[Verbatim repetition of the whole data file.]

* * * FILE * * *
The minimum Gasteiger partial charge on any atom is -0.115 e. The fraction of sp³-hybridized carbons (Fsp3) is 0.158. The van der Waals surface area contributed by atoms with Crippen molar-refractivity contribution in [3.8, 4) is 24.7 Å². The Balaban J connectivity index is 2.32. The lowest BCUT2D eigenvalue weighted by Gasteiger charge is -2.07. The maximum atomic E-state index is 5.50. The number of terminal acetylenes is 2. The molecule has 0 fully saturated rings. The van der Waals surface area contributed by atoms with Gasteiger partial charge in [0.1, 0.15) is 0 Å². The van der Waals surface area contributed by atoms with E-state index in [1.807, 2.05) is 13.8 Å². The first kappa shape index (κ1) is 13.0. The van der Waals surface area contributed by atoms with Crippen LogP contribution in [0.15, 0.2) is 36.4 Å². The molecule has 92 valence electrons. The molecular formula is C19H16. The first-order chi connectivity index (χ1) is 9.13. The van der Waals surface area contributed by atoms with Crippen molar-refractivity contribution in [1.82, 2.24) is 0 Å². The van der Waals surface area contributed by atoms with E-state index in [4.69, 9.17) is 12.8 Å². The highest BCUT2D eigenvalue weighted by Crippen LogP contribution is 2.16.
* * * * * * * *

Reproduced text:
The minimum Gasteiger partial charge on any atom is -0.115 e. The fraction of sp³-hybridized carbons (Fsp3) is 0.158. The van der Waals surface area contributed by atoms with Crippen molar-refractivity contribution in [3.8, 4) is 24.7 Å². The Balaban J connectivity index is 2.32. The lowest BCUT2D eigenvalue weighted by Gasteiger charge is -2.07. The maximum atomic E-state index is 5.50. The number of terminal acetylenes is 2. The molecule has 0 fully saturated rings. The van der Waals surface area contributed by atoms with Gasteiger partial charge in [0.1, 0.15) is 0 Å². The van der Waals surface area contributed by atoms with E-state index in [1.807, 2.05) is 13.8 Å². The first kappa shape index (κ1) is 13.0. The van der Waals surface area contributed by atoms with Crippen LogP contribution in [0.15, 0.2) is 36.4 Å². The molecule has 92 valence electrons. The molecular formula is C19H16. The first-order chi connectivity index (χ1) is 9.13. The van der Waals surface area contributed by atoms with Crippen molar-refractivity contribution in [1.82, 2.24) is 0 Å². The van der Waals surface area contributed by atoms with E-state index in [4.69, 9.17) is 12.8 Å². The highest BCUT2D eigenvalue weighted by Crippen LogP contribution is 2.16.